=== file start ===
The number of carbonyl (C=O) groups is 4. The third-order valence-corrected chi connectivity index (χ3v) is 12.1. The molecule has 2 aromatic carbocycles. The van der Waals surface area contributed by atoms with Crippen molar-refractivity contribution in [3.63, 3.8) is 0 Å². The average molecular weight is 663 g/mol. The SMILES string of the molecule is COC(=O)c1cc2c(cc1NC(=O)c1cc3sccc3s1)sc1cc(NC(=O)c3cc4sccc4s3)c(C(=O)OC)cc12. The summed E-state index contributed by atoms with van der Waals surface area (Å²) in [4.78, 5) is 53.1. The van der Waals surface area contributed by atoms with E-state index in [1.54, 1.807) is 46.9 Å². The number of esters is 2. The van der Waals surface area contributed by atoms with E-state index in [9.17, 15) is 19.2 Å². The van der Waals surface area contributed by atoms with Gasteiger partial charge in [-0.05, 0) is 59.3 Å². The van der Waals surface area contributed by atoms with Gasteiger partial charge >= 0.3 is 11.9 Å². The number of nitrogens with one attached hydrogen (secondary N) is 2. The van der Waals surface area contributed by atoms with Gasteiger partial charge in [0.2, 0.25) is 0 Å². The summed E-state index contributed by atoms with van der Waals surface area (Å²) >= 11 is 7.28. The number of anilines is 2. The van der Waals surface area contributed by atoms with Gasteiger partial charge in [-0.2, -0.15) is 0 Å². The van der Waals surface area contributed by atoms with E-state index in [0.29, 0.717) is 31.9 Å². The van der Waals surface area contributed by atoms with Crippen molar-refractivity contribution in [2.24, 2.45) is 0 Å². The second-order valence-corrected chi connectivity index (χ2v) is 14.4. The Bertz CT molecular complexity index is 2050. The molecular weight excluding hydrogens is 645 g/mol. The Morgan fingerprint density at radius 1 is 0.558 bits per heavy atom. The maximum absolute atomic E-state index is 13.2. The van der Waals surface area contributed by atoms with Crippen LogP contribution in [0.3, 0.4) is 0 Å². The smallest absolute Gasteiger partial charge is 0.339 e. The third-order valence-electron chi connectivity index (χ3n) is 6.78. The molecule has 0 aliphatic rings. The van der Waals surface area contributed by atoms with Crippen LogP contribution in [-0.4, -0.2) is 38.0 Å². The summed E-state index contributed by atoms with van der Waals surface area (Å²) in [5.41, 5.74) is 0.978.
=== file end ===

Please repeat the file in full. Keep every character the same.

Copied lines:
The number of carbonyl (C=O) groups is 4. The third-order valence-corrected chi connectivity index (χ3v) is 12.1. The molecule has 2 aromatic carbocycles. The van der Waals surface area contributed by atoms with Crippen molar-refractivity contribution in [3.63, 3.8) is 0 Å². The average molecular weight is 663 g/mol. The SMILES string of the molecule is COC(=O)c1cc2c(cc1NC(=O)c1cc3sccc3s1)sc1cc(NC(=O)c3cc4sccc4s3)c(C(=O)OC)cc12. The summed E-state index contributed by atoms with van der Waals surface area (Å²) in [4.78, 5) is 53.1. The van der Waals surface area contributed by atoms with E-state index in [1.54, 1.807) is 46.9 Å². The number of esters is 2. The van der Waals surface area contributed by atoms with E-state index in [9.17, 15) is 19.2 Å². The van der Waals surface area contributed by atoms with Gasteiger partial charge in [-0.05, 0) is 59.3 Å². The van der Waals surface area contributed by atoms with Gasteiger partial charge >= 0.3 is 11.9 Å². The number of nitrogens with one attached hydrogen (secondary N) is 2. The van der Waals surface area contributed by atoms with Gasteiger partial charge in [0.2, 0.25) is 0 Å². The summed E-state index contributed by atoms with van der Waals surface area (Å²) >= 11 is 7.28. The number of anilines is 2. The van der Waals surface area contributed by atoms with Gasteiger partial charge in [-0.2, -0.15) is 0 Å². The van der Waals surface area contributed by atoms with E-state index in [0.29, 0.717) is 31.9 Å². The van der Waals surface area contributed by atoms with Crippen molar-refractivity contribution in [2.24, 2.45) is 0 Å². The second-order valence-corrected chi connectivity index (χ2v) is 14.4. The Bertz CT molecular complexity index is 2050. The molecular weight excluding hydrogens is 645 g/mol. The Morgan fingerprint density at radius 1 is 0.558 bits per heavy atom. The maximum absolute atomic E-state index is 13.2. The van der Waals surface area contributed by atoms with Crippen LogP contribution in [0.3, 0.4) is 0 Å². The smallest absolute Gasteiger partial charge is 0.339 e. The third-order valence-electron chi connectivity index (χ3n) is 6.78. The molecule has 0 aliphatic rings. The van der Waals surface area contributed by atoms with Crippen LogP contribution in [-0.4, -0.2) is 38.0 Å². The summed E-state index contributed by atoms with van der Waals surface area (Å²) in [5.41, 5.74) is 0.978.